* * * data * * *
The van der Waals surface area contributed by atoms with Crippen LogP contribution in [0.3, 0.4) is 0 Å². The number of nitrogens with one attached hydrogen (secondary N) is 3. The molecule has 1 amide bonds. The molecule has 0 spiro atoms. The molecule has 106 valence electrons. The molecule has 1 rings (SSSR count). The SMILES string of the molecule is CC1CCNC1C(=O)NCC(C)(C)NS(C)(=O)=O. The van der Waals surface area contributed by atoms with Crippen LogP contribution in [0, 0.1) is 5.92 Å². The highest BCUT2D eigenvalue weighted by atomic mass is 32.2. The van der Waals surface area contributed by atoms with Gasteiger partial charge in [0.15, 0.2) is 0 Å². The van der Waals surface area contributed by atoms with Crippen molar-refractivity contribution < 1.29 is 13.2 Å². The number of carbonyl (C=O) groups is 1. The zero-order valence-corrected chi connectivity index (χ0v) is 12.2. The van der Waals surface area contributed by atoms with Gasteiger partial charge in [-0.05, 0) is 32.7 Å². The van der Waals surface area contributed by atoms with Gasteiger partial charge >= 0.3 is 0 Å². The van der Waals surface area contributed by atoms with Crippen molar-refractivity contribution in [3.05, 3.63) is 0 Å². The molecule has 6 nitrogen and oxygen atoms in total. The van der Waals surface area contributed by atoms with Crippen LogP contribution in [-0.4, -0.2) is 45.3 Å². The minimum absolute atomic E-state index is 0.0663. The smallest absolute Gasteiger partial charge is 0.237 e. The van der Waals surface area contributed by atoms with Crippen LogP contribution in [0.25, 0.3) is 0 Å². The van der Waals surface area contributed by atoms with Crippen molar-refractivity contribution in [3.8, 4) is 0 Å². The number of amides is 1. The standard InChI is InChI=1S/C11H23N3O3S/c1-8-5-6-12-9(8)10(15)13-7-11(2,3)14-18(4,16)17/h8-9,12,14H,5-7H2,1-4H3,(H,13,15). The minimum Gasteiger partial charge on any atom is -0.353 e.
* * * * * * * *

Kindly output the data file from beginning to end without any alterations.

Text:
The van der Waals surface area contributed by atoms with Crippen LogP contribution in [0.3, 0.4) is 0 Å². The number of nitrogens with one attached hydrogen (secondary N) is 3. The molecule has 1 amide bonds. The molecule has 0 spiro atoms. The molecule has 106 valence electrons. The molecule has 1 rings (SSSR count). The SMILES string of the molecule is CC1CCNC1C(=O)NCC(C)(C)NS(C)(=O)=O. The van der Waals surface area contributed by atoms with Crippen LogP contribution in [0, 0.1) is 5.92 Å². The highest BCUT2D eigenvalue weighted by atomic mass is 32.2. The van der Waals surface area contributed by atoms with Gasteiger partial charge in [0.15, 0.2) is 0 Å². The van der Waals surface area contributed by atoms with Crippen molar-refractivity contribution < 1.29 is 13.2 Å². The number of carbonyl (C=O) groups is 1. The zero-order valence-corrected chi connectivity index (χ0v) is 12.2. The van der Waals surface area contributed by atoms with Gasteiger partial charge in [-0.05, 0) is 32.7 Å². The van der Waals surface area contributed by atoms with Gasteiger partial charge >= 0.3 is 0 Å². The van der Waals surface area contributed by atoms with Crippen molar-refractivity contribution in [3.05, 3.63) is 0 Å². The molecule has 6 nitrogen and oxygen atoms in total. The van der Waals surface area contributed by atoms with Crippen LogP contribution in [-0.4, -0.2) is 45.3 Å². The minimum absolute atomic E-state index is 0.0663. The smallest absolute Gasteiger partial charge is 0.237 e. The van der Waals surface area contributed by atoms with Crippen LogP contribution in [0.25, 0.3) is 0 Å². The van der Waals surface area contributed by atoms with Crippen molar-refractivity contribution in [3.8, 4) is 0 Å². The number of amides is 1. The standard InChI is InChI=1S/C11H23N3O3S/c1-8-5-6-12-9(8)10(15)13-7-11(2,3)14-18(4,16)17/h8-9,12,14H,5-7H2,1-4H3,(H,13,15). The minimum Gasteiger partial charge on any atom is -0.353 e.